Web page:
by Richard G. Baldwin
Baldwin's Home Page
In Part 1 of this series of articles, I promised that I would continue the discussion of SAX in a future article. I also promised to introduce you to a software product from IBM named XML Parser for Java (XML4J). This product supports both SAX and DOM, and lets the application programmer combine the two approaches in a single application.
IBM's XML parser for Java is a validating XML parser written in 100% pure Java. As of this writing, it can be downloaded free of charge from the IBM alphaWorks site. This is the parser that I will use (in most cases) in the sample programs that I will provide for the articles on SAX and DOM.
Version 1 of IBM's XML Parser for Java was the highest rated Java XML parser in Java Report's February 1999 review of XML parsers.
Very important to application programmers is the fact that the parser supports the following standards:
Support of SAX is of particular interest in this article. Support for DOM will become important in subsequent articles.
What does it mean to say that the parser supports SAX 1.0? The SAX specification consists primarily of a set of interface definitions. There are few, if any concrete class and method definitions in SAX. Therefore, SAX is really a definitive specification as to how an event-based parser should behave from the programming interface viewpoint.
Therefore, a parser that implements SAX 1.0 will implement the interfaces defined in SAX 1.0, providing concrete class and method definitions for the methods declared in the various SAX interfaces. Exactly how those interfaces get implemented is up to the designer of the parser product.
Furthermore, those classes and methods will be implemented in such a way that application programmers can gain access to the various event-based capabilities of the parser using the method signatures declared in the SAX interface definitions.
One vendor may implement those methods differently from another vendor insofar as the names of the classes and the inner workings of the methods are concerned. However, the programming interface and the resulting behavior of the methods will be as defined in SAX.
For example, SAX declares a method named startDocument(). This is the declaration for an event-handler method that will be invoked when the parser encounters the beginning of the XML document.
It is the responsibility of the application programmer to override this method to provide the desired behavior when the parser begins parsing a document.
If the terminology "override this method" is new to you, see my online Java tutorials for an explanation of this and other Object-Oriented Programming concepts.
It is the responsibility of the parser software to invoke this overridden method when the parser begins parsing a document. This invocation causes the behavior of the overridden method to manifest itself.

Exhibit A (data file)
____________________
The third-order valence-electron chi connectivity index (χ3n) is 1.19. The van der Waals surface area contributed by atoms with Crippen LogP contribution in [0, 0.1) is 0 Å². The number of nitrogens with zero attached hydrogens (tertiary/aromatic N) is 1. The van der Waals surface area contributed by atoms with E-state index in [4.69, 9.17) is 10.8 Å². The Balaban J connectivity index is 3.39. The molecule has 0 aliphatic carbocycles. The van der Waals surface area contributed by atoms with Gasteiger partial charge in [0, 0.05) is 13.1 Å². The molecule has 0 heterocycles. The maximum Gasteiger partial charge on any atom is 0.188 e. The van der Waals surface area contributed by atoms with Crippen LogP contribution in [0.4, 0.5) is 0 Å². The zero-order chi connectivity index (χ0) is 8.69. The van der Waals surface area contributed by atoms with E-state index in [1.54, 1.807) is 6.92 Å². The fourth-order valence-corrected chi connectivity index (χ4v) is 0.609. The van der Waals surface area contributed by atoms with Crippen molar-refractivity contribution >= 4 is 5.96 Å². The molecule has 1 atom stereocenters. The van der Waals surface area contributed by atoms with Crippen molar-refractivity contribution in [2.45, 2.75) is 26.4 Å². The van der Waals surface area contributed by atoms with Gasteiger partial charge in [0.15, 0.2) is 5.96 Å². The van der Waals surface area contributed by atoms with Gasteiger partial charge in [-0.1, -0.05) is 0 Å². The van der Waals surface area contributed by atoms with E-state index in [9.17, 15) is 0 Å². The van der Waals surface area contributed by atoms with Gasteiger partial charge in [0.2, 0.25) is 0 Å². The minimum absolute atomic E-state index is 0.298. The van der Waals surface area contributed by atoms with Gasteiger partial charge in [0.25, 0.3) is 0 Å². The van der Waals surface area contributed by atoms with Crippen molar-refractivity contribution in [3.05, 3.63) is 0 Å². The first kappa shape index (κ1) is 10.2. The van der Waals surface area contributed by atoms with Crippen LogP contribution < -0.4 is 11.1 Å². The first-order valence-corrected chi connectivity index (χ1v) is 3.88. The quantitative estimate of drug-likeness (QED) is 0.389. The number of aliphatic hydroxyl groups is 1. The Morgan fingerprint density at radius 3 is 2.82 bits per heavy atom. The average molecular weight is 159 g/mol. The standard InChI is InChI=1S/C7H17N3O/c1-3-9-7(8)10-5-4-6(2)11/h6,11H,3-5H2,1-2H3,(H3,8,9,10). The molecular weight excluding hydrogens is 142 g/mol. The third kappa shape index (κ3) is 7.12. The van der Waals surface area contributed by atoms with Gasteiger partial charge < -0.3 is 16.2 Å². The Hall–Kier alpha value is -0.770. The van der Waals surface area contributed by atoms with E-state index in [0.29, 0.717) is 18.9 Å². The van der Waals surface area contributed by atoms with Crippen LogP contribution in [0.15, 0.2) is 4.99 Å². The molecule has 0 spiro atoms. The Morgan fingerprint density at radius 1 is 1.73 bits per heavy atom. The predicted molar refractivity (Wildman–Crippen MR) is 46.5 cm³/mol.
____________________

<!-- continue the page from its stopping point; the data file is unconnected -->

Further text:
It is also the responsibility of the parser software to provide a default version of this method that will be invoked when the application programmer chooses not to override it.
In addition to supporting SAX and DOM, the IBM parser also provides a number of other capabilities.
According to IBM:
The rich generating and validating capabilities allow the XML4J Parser to be used for:
As of this writing, a FAQ is available inside the XML4J download package that should answer many of the questions that you may have about the parser.
The IBM parser is not the only SAX and DOM compliant parser available. Sun provides a parser that you can download free of charge. You will have to become a registered member of the Java Developer Connection to download this parser, but registration is free. This is what Sun has to say about their parser:
This package features a fast validating and non-validating XML parser that fully conforms to the W3C XML 1.0 recommendation and SAX 1.0 API, and supports the W3C DOM-compliant object model tree for manipulating and writing XML structured data.
Another interesting parser is the OpenXML parser that you can download free of charge from OpenXML. The documentation indicates that this parser is also SAX and DOM compliant.
My plan for the next article is to continue the discussion of SAX-based parsers. I will show you how to write a simple Java program that uses XML4J to parse the following XML document.
The program will deliver a series of events to the appropriate event handler methods as the parser traverses the XML document. The event handler methods will extract and display information about the XML document.
<?xml version="1.0"?> <bookOfPoems> <poem PoemNumber="1" DummyAttribute="dummy value"> <line>Roses are red,</line> <line>Violets are blue.</line> <line>Sugar is sweet,</line> <line>and so are you.</line> </poem> <poem PoemNumber="2" DummyAttribute="dummy value"> <line>Twas the night before Christmas,</line> <line>And all through the house, <line>Not a creature was stirring,</line> <line>Not even a mouse.</line> </poem> </bookOfPoems>
Trying to wrap your brain around XML is sort of like trying to put an octopus in a bottle. Every time you think you have it under control, a new tentacle shows up. XML has many tentacles, reaching out in all directions. But, that's what makes it fun. As your XML host, I will do my best to lead you to the information that you need to keep the XML octopus under control.
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Copyright 2000, Richard G. Baldwin
Baldwin's Home Page